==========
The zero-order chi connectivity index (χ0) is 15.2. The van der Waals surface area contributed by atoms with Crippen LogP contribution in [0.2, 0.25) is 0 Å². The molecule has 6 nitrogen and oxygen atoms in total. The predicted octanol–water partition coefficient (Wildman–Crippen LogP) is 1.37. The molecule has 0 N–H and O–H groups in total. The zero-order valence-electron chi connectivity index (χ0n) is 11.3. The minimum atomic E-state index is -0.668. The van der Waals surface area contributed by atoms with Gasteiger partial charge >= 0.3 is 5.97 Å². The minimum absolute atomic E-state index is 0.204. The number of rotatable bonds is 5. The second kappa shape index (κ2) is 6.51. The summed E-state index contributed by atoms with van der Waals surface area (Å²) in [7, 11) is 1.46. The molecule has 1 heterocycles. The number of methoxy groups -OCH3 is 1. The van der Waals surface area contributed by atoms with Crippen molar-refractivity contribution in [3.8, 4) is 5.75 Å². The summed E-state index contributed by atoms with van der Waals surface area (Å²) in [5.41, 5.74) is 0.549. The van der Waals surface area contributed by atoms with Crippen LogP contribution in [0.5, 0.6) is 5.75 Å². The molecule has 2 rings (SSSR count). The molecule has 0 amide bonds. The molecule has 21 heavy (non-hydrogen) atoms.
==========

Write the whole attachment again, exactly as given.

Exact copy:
The zero-order chi connectivity index (χ0) is 15.2. The van der Waals surface area contributed by atoms with Crippen LogP contribution in [0.2, 0.25) is 0 Å². The molecule has 6 nitrogen and oxygen atoms in total. The predicted octanol–water partition coefficient (Wildman–Crippen LogP) is 1.37. The molecule has 0 N–H and O–H groups in total. The zero-order valence-electron chi connectivity index (χ0n) is 11.3. The minimum atomic E-state index is -0.668. The van der Waals surface area contributed by atoms with Gasteiger partial charge >= 0.3 is 5.97 Å². The minimum absolute atomic E-state index is 0.204. The number of rotatable bonds is 5. The second kappa shape index (κ2) is 6.51. The summed E-state index contributed by atoms with van der Waals surface area (Å²) in [7, 11) is 1.46. The molecule has 1 heterocycles. The number of methoxy groups -OCH3 is 1. The van der Waals surface area contributed by atoms with Crippen molar-refractivity contribution in [3.8, 4) is 5.75 Å². The summed E-state index contributed by atoms with van der Waals surface area (Å²) in [5.41, 5.74) is 0.549. The van der Waals surface area contributed by atoms with Crippen LogP contribution in [0.5, 0.6) is 5.75 Å². The molecule has 2 rings (SSSR count). The molecule has 0 amide bonds. The molecule has 21 heavy (non-hydrogen) atoms.